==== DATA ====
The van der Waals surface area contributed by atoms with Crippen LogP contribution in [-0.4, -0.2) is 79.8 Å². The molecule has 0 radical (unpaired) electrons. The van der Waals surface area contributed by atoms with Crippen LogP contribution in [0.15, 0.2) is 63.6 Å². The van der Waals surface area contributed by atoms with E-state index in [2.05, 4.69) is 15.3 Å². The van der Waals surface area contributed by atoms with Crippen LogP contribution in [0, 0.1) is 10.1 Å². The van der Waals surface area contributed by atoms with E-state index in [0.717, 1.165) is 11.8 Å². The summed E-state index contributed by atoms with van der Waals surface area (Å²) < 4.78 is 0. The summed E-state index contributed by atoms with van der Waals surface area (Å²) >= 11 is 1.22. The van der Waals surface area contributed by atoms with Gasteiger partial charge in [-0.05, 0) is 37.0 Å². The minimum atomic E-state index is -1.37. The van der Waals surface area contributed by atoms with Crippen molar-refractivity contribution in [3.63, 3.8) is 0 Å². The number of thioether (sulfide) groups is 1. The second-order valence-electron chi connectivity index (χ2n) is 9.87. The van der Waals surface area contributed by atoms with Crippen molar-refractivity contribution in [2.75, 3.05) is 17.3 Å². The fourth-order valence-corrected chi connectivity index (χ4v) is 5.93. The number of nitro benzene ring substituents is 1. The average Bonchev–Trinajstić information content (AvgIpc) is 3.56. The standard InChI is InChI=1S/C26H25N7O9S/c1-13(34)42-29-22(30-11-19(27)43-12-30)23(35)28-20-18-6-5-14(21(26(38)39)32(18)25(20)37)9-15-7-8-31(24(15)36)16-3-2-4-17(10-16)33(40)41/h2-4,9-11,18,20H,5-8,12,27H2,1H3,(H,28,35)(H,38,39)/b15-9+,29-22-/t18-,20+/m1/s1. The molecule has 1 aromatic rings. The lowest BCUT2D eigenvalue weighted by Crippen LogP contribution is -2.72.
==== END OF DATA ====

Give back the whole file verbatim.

The van der Waals surface area contributed by atoms with Crippen LogP contribution in [-0.4, -0.2) is 79.8 Å². The molecule has 0 radical (unpaired) electrons. The van der Waals surface area contributed by atoms with Crippen LogP contribution in [0.15, 0.2) is 63.6 Å². The van der Waals surface area contributed by atoms with E-state index in [2.05, 4.69) is 15.3 Å². The van der Waals surface area contributed by atoms with Crippen LogP contribution in [0, 0.1) is 10.1 Å². The van der Waals surface area contributed by atoms with E-state index in [0.717, 1.165) is 11.8 Å². The summed E-state index contributed by atoms with van der Waals surface area (Å²) < 4.78 is 0. The summed E-state index contributed by atoms with van der Waals surface area (Å²) >= 11 is 1.22. The van der Waals surface area contributed by atoms with Gasteiger partial charge in [-0.05, 0) is 37.0 Å². The minimum atomic E-state index is -1.37. The van der Waals surface area contributed by atoms with Crippen molar-refractivity contribution in [3.63, 3.8) is 0 Å². The number of thioether (sulfide) groups is 1. The second-order valence-electron chi connectivity index (χ2n) is 9.87. The van der Waals surface area contributed by atoms with Crippen molar-refractivity contribution in [2.75, 3.05) is 17.3 Å². The fourth-order valence-corrected chi connectivity index (χ4v) is 5.93. The number of nitro benzene ring substituents is 1. The average Bonchev–Trinajstić information content (AvgIpc) is 3.56. The standard InChI is InChI=1S/C26H25N7O9S/c1-13(34)42-29-22(30-11-19(27)43-12-30)23(35)28-20-18-6-5-14(21(26(38)39)32(18)25(20)37)9-15-7-8-31(24(15)36)16-3-2-4-17(10-16)33(40)41/h2-4,9-11,18,20H,5-8,12,27H2,1H3,(H,28,35)(H,38,39)/b15-9+,29-22-/t18-,20+/m1/s1. The molecule has 1 aromatic rings. The lowest BCUT2D eigenvalue weighted by Crippen LogP contribution is -2.72.